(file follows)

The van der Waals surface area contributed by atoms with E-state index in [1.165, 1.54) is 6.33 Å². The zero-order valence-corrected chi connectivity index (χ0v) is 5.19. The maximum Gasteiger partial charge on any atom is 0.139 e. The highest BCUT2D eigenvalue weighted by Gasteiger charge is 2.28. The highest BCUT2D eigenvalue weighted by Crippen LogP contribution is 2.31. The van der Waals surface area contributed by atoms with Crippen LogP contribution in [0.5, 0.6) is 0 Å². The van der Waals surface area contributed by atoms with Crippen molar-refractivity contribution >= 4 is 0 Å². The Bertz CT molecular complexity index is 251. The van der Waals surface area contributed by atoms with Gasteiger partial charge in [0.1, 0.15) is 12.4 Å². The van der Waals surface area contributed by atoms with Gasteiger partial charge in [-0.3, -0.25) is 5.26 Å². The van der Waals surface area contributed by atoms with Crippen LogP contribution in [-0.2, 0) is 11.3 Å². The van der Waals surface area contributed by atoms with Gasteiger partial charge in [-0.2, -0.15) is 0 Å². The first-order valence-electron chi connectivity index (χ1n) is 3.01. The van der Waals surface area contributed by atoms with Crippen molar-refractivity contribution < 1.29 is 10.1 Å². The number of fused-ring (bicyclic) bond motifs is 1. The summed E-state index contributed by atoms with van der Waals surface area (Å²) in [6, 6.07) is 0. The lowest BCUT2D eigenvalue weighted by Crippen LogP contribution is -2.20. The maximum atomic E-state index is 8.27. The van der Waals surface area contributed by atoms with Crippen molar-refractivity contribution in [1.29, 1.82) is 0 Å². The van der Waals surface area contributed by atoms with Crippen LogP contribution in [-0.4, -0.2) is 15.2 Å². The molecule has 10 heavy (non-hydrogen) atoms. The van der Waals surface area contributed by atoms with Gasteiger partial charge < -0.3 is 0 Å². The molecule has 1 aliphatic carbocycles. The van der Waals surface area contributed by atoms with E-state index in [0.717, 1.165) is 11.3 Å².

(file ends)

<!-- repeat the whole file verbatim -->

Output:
The van der Waals surface area contributed by atoms with E-state index in [1.165, 1.54) is 6.33 Å². The zero-order valence-corrected chi connectivity index (χ0v) is 5.19. The maximum Gasteiger partial charge on any atom is 0.139 e. The highest BCUT2D eigenvalue weighted by Gasteiger charge is 2.28. The highest BCUT2D eigenvalue weighted by Crippen LogP contribution is 2.31. The van der Waals surface area contributed by atoms with Crippen LogP contribution in [0.5, 0.6) is 0 Å². The van der Waals surface area contributed by atoms with Crippen molar-refractivity contribution >= 4 is 0 Å². The Bertz CT molecular complexity index is 251. The van der Waals surface area contributed by atoms with Gasteiger partial charge in [0.1, 0.15) is 12.4 Å². The van der Waals surface area contributed by atoms with Gasteiger partial charge in [-0.3, -0.25) is 5.26 Å². The van der Waals surface area contributed by atoms with Crippen LogP contribution in [-0.2, 0) is 11.3 Å². The van der Waals surface area contributed by atoms with Gasteiger partial charge in [-0.2, -0.15) is 0 Å². The first-order valence-electron chi connectivity index (χ1n) is 3.01. The van der Waals surface area contributed by atoms with Crippen molar-refractivity contribution < 1.29 is 10.1 Å². The number of fused-ring (bicyclic) bond motifs is 1. The summed E-state index contributed by atoms with van der Waals surface area (Å²) in [6, 6.07) is 0. The lowest BCUT2D eigenvalue weighted by Crippen LogP contribution is -2.20. The maximum atomic E-state index is 8.27. The van der Waals surface area contributed by atoms with Crippen molar-refractivity contribution in [1.29, 1.82) is 0 Å². The van der Waals surface area contributed by atoms with Crippen LogP contribution in [-0.4, -0.2) is 15.2 Å². The molecule has 10 heavy (non-hydrogen) atoms. The van der Waals surface area contributed by atoms with Gasteiger partial charge < -0.3 is 0 Å². The molecule has 1 aliphatic carbocycles. The van der Waals surface area contributed by atoms with E-state index in [0.717, 1.165) is 11.3 Å².